Why LMU Needs to Bring Back Football

 

College football is one of the most highly-anticipated events of the year. Schools across the nation compete for bragging rights, conference titles, and national championships. Girls spend hours planning their outfits before the game, dance to country music at the tailgate, and flirt with boys in the student section between plays. Boys converse over their best friend who is the team’s star QB, take bets on the score, and tailgate in the parking lot. Rivalries drive athletes, students, and fans to support their teams and create an overwhelming sense of community amongst the school. Football positively affects the attitudes, culture, and atmosphere on school campuses.

LMU offers a wide variety of division I sports teams but it does not offer football. Well, it does not offer football anymore. In the early 1970s the Loyola football program was cancelled after the team lead an 8-1 season and finished as national champions. Although the school is now known as Loyola Marymount University and it may be close to 50 years later, one thing remains unchanged: the student body needs football a team because without football, LMU lacks the school spirit of larger universities, exhibits a relatively disconnected community, and deters many high school seniors from even applying to the school.

On campuses such as Notre Dame and USC, you can walk around campus and say “go Irish” or throw up a “fight on” and it’s not weird or sarcastic. Schools that have football do not limit school spirit to the geeks or overly excited; every person contributes to prideful atmosphere. At LMU, students are caught between wearing their school and their team on their chest. With a football team, a student’s school and team are one in the same. It is sad to see students repping other colleges more than their own. Bringing football back to LMU will strengthen student’s pride in their school and stimulate the excitement surrounding all athletic events.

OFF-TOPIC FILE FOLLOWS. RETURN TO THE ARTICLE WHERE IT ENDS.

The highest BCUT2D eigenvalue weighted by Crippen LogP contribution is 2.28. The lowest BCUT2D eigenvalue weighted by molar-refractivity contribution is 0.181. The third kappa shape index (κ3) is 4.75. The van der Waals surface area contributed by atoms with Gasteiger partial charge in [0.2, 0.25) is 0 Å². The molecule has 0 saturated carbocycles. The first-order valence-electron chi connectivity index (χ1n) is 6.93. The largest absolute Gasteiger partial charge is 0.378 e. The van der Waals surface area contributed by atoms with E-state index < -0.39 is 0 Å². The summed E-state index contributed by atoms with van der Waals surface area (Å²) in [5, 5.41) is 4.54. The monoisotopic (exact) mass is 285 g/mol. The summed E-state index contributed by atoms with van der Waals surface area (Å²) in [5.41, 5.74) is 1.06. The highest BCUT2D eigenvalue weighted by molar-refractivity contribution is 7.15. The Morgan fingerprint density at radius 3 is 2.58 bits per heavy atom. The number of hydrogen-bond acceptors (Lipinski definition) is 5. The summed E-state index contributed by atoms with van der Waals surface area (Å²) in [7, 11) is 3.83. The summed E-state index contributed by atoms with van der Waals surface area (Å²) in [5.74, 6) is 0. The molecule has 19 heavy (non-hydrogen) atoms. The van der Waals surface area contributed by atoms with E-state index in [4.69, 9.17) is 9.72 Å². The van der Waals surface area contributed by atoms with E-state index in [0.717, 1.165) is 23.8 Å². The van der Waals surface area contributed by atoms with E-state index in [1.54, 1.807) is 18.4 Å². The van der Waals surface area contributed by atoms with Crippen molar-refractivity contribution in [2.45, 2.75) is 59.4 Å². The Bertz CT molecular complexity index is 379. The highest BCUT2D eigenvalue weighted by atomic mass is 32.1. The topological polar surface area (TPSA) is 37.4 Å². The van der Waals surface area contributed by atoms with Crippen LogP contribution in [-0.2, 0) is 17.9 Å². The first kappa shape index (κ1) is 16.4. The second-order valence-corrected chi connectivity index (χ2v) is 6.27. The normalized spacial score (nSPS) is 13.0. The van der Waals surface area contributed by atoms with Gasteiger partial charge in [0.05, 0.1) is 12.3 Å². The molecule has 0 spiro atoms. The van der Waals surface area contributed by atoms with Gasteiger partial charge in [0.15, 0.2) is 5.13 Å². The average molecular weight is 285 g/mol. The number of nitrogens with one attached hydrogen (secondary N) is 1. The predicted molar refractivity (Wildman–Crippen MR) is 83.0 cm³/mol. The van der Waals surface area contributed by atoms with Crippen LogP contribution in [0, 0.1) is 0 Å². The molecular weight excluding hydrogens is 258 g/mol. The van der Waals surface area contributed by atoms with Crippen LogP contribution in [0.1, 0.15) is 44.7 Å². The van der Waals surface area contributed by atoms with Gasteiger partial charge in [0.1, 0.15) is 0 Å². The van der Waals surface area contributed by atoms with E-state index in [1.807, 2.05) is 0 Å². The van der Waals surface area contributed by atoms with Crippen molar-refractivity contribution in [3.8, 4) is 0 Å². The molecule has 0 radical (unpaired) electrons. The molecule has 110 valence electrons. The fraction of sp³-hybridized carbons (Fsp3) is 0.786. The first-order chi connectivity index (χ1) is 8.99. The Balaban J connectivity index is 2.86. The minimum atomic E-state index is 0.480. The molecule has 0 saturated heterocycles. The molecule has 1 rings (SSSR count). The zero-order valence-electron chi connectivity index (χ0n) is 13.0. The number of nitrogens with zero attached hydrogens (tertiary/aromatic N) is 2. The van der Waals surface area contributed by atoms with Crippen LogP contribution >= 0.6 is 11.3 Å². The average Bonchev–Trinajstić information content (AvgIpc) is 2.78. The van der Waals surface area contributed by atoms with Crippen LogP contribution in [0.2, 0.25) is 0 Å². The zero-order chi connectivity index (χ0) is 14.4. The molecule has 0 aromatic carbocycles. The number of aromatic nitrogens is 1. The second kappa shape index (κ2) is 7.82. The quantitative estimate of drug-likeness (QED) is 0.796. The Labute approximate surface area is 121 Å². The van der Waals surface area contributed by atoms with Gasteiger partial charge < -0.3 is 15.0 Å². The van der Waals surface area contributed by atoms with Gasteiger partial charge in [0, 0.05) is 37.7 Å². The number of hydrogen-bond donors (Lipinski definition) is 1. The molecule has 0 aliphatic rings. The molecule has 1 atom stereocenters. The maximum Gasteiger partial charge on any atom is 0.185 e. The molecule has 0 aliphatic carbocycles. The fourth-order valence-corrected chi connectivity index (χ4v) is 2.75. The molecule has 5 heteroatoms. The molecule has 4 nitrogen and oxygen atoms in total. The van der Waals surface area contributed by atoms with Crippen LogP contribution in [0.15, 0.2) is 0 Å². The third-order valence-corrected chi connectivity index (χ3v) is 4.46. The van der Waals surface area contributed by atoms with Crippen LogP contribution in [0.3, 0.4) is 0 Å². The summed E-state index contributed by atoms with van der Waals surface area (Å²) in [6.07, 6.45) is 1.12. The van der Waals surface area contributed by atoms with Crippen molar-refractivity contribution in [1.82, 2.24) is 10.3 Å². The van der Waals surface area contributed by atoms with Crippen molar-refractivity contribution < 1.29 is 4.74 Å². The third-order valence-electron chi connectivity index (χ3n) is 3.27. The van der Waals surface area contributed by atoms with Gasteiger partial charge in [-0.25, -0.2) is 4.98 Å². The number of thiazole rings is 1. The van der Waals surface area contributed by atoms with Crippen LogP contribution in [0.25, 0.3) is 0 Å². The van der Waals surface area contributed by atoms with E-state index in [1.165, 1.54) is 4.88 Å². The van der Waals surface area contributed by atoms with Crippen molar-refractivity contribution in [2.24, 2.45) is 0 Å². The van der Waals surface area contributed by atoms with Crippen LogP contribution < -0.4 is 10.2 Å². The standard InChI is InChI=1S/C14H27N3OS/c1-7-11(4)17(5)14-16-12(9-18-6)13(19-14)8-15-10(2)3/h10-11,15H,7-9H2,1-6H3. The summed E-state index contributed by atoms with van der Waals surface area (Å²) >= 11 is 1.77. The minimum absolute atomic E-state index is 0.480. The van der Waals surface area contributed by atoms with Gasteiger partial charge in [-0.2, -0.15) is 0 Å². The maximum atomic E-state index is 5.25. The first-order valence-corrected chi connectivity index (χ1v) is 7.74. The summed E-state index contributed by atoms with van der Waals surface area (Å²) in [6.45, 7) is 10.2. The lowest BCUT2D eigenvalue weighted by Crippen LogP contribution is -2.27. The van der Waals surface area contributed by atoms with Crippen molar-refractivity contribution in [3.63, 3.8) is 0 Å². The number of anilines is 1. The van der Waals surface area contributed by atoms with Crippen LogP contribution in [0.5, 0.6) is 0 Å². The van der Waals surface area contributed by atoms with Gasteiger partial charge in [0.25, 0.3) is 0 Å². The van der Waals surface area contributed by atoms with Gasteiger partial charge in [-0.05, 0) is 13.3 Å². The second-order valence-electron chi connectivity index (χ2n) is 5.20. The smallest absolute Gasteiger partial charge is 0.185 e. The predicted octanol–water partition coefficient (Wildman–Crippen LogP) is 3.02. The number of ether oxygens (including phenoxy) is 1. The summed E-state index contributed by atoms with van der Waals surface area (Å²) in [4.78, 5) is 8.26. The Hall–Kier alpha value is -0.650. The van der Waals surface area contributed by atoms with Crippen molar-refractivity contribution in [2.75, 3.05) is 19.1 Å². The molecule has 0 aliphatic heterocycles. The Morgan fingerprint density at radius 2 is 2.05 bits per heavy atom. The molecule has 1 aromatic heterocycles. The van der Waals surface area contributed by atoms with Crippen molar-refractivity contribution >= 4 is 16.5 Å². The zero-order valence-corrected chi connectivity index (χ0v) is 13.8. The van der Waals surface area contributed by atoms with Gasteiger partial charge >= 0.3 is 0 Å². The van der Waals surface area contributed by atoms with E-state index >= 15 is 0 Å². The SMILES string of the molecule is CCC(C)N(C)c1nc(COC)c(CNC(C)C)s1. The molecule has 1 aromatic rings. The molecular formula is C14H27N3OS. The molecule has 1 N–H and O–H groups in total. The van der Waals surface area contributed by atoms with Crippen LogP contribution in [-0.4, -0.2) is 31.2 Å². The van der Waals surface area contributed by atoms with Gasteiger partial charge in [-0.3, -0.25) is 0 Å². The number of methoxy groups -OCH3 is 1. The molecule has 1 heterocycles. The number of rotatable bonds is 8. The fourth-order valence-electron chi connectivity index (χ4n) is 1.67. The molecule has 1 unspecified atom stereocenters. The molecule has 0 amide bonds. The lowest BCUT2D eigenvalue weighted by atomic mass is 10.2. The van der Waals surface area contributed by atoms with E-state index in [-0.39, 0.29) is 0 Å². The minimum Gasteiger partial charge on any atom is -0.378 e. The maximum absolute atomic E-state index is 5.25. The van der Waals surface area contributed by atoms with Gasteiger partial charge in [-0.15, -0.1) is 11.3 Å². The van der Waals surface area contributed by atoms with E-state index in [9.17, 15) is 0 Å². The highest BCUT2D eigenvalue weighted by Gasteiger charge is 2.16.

In an area where there are so many different cultures, ideas, and customs, LMU is especially susceptible to a clique-culture. With so many different options for clubs and activities, it is troublesome for freshmen and transfer students to figure out where they belong on campus so soon in their college career. The campus needs a unifying program, like football, to break down these barriers and make it easier for freshmen and transfers to become integrated into student life. Football games encourages all students to come together in the beginning months of the school year and and make friends that will last a lifetime.

Many high schoolers have grown up in football community, some since they were very young. Not having a football team deters many students from applying because they 1) love the atmosphere around a football school and don’t want to leave that in college or 2) are a football player and want to continue their athletic career in college at the varsity level. Adding a football team to this already distinguished university would encourage more students to apply.

LMU offers many different academic, social, spiritual, and athletic options for students, but it lacks a varsity football team. Football ignites a school spirit in students, families, and fans. Game day activities encourage a strong campus community. LMU needs to bring back the football team to promote school pride, further the sense of community, and encourage application of more high school students. Bringing back the football team will create a more connected and welcoming campus environment for the students, faculty and staff, and Westchester community.

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